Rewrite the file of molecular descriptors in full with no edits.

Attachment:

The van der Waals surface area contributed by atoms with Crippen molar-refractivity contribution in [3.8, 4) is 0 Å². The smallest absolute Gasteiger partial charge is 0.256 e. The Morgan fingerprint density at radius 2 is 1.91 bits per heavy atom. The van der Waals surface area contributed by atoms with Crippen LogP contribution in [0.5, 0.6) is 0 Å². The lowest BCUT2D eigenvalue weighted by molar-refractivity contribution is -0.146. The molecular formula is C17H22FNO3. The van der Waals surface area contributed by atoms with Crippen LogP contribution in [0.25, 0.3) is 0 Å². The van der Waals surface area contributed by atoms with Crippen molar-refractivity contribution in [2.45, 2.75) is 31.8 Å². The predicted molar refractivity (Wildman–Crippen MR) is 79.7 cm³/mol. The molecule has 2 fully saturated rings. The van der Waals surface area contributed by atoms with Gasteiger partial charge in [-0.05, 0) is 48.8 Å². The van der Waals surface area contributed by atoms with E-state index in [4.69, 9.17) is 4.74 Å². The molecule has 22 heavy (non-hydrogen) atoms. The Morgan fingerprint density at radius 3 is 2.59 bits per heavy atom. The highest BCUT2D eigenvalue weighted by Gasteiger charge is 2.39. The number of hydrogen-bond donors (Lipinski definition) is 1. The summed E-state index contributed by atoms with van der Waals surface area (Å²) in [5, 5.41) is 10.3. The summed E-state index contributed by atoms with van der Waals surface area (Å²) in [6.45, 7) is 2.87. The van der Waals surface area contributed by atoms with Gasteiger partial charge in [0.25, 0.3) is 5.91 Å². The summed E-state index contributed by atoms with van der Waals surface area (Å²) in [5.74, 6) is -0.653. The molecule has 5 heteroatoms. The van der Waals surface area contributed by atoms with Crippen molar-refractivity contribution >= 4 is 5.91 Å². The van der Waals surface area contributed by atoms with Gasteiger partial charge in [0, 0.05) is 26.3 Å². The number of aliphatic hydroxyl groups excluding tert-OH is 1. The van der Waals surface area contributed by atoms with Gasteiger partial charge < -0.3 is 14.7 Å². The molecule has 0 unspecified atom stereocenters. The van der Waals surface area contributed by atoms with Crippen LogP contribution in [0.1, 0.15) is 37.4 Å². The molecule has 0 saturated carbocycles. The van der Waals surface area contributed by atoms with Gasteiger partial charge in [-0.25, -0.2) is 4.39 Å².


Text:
The van der Waals surface area contributed by atoms with Crippen molar-refractivity contribution in [3.8, 4) is 0 Å². The smallest absolute Gasteiger partial charge is 0.256 e. The Morgan fingerprint density at radius 2 is 1.91 bits per heavy atom. The van der Waals surface area contributed by atoms with Crippen LogP contribution in [0.5, 0.6) is 0 Å². The lowest BCUT2D eigenvalue weighted by molar-refractivity contribution is -0.146. The molecular formula is C17H22FNO3. The van der Waals surface area contributed by atoms with Crippen LogP contribution in [0.25, 0.3) is 0 Å². The van der Waals surface area contributed by atoms with Crippen molar-refractivity contribution in [2.45, 2.75) is 31.8 Å². The predicted molar refractivity (Wildman–Crippen MR) is 79.7 cm³/mol. The molecule has 2 fully saturated rings. The van der Waals surface area contributed by atoms with Gasteiger partial charge in [-0.05, 0) is 48.8 Å². The van der Waals surface area contributed by atoms with E-state index in [4.69, 9.17) is 4.74 Å². The molecule has 22 heavy (non-hydrogen) atoms. The Morgan fingerprint density at radius 3 is 2.59 bits per heavy atom. The highest BCUT2D eigenvalue weighted by Gasteiger charge is 2.39. The number of hydrogen-bond donors (Lipinski definition) is 1. The summed E-state index contributed by atoms with van der Waals surface area (Å²) in [5, 5.41) is 10.3. The summed E-state index contributed by atoms with van der Waals surface area (Å²) in [6.45, 7) is 2.87. The van der Waals surface area contributed by atoms with Gasteiger partial charge in [0.25, 0.3) is 5.91 Å². The summed E-state index contributed by atoms with van der Waals surface area (Å²) in [5.74, 6) is -0.653. The molecule has 5 heteroatoms. The van der Waals surface area contributed by atoms with Crippen molar-refractivity contribution >= 4 is 5.91 Å². The van der Waals surface area contributed by atoms with Gasteiger partial charge in [0, 0.05) is 26.3 Å². The number of aliphatic hydroxyl groups excluding tert-OH is 1. The van der Waals surface area contributed by atoms with Gasteiger partial charge < -0.3 is 14.7 Å². The molecule has 0 unspecified atom stereocenters. The van der Waals surface area contributed by atoms with Crippen LogP contribution in [0.1, 0.15) is 37.4 Å². The molecule has 0 saturated carbocycles. The van der Waals surface area contributed by atoms with Gasteiger partial charge in [-0.25, -0.2) is 4.39 Å².